• Keep it simple. Look at teaching websites for creative crafts for kids. Make sure you are staying within your child’s developmental level. For kids under five, keep it to them scribbling with crayons; school-aged children can advance to other arts and crafts ideas that include cutting and gluing materials. If you have multiple children at different ages, a great tip is to get a kit and cater the projects to each level. I like getting wood picture frames (or making my own from cardboard — it can be used for everything crafting) and have the children paint it, then do a photo shoot for the children to take more ownership and have more pride in their piece.

There are a thousand crafts ideas you can do with your kids, and it can get very overwhelming for a novice. Stick with these simple ideas to build your comfort level. As you and your child succeed, you will be excited to try more and get more complex. And as you and your child engage in creativity you will find both of your minds expanding as you look at the world from a newer view.

Looking for additional guidance? Get one-on-one help from one of our arts and crafts teachers, in subjects including sewing, jewelry design, and scrapbooking!

JennEJenn E. teaches painting, cooking, photography, and more in Virginia Beach, VA. Jennifer studied Psychology, Art, Biology, and Chemistry in undergrad at Florida State University, and later got her graduate degree in Art Therapy from Eastern Virginia Medical School. Check out her blog, or book lessons with Jenn here!

 

 

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How to Draw Caricatures: Pointers From a Professional Artist

Learning How To Draw Caricatures From A Professional As a student of art, you can explore everything from watercolors to sculpting to photography and more! If you’re interested in learning how to draw caricatures (and how to improve your overall creative skills), take a look at these pointers and FAQs from full-time artist Mike V., who teaches in Bridgeport, CT:  

1) What are the steps for drawing caricatures? How does it differ from other types of drawing?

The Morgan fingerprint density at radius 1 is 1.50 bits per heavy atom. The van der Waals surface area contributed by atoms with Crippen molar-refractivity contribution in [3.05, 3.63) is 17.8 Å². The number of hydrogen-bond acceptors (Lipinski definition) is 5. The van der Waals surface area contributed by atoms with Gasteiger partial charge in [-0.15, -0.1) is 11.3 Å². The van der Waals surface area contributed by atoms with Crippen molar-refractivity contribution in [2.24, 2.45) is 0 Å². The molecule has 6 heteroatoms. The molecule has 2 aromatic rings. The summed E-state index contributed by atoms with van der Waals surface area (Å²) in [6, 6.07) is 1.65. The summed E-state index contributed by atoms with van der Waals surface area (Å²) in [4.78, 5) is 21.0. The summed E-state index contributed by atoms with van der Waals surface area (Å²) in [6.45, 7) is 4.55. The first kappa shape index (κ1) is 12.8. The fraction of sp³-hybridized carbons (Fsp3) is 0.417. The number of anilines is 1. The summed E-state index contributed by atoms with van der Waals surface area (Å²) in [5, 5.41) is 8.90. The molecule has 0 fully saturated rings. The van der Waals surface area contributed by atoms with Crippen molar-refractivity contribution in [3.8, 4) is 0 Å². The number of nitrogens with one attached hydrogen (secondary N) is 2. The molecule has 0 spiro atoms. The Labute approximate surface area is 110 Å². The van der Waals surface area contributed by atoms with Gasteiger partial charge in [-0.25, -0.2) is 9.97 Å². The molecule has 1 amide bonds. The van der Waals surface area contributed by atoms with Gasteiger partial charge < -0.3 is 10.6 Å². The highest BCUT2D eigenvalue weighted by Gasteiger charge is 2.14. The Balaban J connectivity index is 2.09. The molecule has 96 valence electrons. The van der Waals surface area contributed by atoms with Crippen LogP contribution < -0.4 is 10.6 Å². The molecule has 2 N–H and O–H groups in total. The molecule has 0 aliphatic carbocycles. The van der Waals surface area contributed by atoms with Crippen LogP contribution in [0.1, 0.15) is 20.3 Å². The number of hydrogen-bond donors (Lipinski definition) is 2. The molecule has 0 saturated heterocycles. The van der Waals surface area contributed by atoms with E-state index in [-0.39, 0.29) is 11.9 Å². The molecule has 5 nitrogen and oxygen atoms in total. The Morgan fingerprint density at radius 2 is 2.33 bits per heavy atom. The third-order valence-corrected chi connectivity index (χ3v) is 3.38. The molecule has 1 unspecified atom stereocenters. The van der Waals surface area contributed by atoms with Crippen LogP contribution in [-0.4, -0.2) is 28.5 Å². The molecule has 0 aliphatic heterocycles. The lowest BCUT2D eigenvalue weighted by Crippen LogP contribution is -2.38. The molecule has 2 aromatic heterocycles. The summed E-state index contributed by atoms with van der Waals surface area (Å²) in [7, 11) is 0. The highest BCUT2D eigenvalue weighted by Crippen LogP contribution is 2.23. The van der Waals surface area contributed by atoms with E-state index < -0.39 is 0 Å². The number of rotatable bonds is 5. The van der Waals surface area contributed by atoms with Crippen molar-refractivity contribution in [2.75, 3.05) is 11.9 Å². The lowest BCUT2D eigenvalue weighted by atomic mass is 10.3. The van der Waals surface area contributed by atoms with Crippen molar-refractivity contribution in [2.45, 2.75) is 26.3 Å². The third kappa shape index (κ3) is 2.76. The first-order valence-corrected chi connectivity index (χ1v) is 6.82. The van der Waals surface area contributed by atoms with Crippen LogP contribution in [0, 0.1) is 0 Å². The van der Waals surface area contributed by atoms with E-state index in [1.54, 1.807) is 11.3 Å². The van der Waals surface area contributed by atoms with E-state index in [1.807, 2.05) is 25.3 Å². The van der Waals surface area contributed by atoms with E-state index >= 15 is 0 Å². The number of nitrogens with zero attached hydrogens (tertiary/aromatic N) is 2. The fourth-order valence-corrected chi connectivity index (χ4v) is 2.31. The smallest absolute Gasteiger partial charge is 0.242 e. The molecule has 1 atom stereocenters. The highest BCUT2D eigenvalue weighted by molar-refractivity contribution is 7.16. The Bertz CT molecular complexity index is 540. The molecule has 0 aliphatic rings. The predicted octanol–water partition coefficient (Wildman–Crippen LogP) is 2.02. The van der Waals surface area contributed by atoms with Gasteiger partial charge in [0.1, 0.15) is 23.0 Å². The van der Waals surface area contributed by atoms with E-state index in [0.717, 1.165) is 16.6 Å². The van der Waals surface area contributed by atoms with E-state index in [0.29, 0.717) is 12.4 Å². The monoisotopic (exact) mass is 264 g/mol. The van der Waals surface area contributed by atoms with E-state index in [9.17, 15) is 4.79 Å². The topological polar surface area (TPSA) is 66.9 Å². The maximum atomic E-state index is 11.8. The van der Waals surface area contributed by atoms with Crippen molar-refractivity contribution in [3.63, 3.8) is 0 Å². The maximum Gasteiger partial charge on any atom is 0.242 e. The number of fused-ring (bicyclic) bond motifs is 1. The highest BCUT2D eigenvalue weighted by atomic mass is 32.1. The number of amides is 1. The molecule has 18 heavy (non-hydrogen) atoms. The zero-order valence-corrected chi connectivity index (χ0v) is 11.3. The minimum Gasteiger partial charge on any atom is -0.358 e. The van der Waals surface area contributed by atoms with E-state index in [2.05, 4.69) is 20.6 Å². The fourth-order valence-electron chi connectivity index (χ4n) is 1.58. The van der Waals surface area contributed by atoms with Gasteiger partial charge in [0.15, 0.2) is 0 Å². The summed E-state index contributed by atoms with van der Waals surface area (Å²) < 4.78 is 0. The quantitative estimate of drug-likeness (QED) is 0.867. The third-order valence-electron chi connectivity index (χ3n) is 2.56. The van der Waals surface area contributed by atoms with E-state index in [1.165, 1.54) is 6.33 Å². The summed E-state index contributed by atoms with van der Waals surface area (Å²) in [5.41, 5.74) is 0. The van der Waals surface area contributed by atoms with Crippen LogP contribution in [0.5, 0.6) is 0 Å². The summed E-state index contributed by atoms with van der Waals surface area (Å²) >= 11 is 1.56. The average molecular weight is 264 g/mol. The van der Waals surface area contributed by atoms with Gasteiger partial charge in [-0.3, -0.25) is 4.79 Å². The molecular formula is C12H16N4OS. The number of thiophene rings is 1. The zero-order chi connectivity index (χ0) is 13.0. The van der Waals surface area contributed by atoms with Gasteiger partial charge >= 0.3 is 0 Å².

The first thing to do is to familiarize yourself with human anatomy, especially facial anatomy. I usually start my students out drawing the skull in front view, 3/4 view, and profile. You’ll need to learn to draw the human face realistically first, in order to then exaggerate facial features. Once you are familiar with facial construction, then you’ll practice drawing both male and female heads at different ages.

The way to then turn the realistic interpretation into a caricature is by first using observation. Study how large the eyes are, compared to other features. Everybody is different. The things to look for are shape, size, distance between the eyes, and color. Even if you are working in black and white, you should study if that person has light or dark eyes; for instance, light blue, green, or grey would be represented in black and white renderings as having the iris just shaded, and not darkened in. The pupils will show more. Dark eyes in black and white drawings are done by coloring in the iris, as the pupil does not show nearly as clearly. Other things to consider are the shape and direction of eyelids, as well as length of eyelashes.

Next, compare the features to one another. Again, everyone is different. If the eyes are prominent, draw them larger. If the nose is on the smaller side, then play it down, or draw it smaller. The same for the lips, ears, forehead, etc. The outer shape of the face is very important. Also the shape and texture of the hair.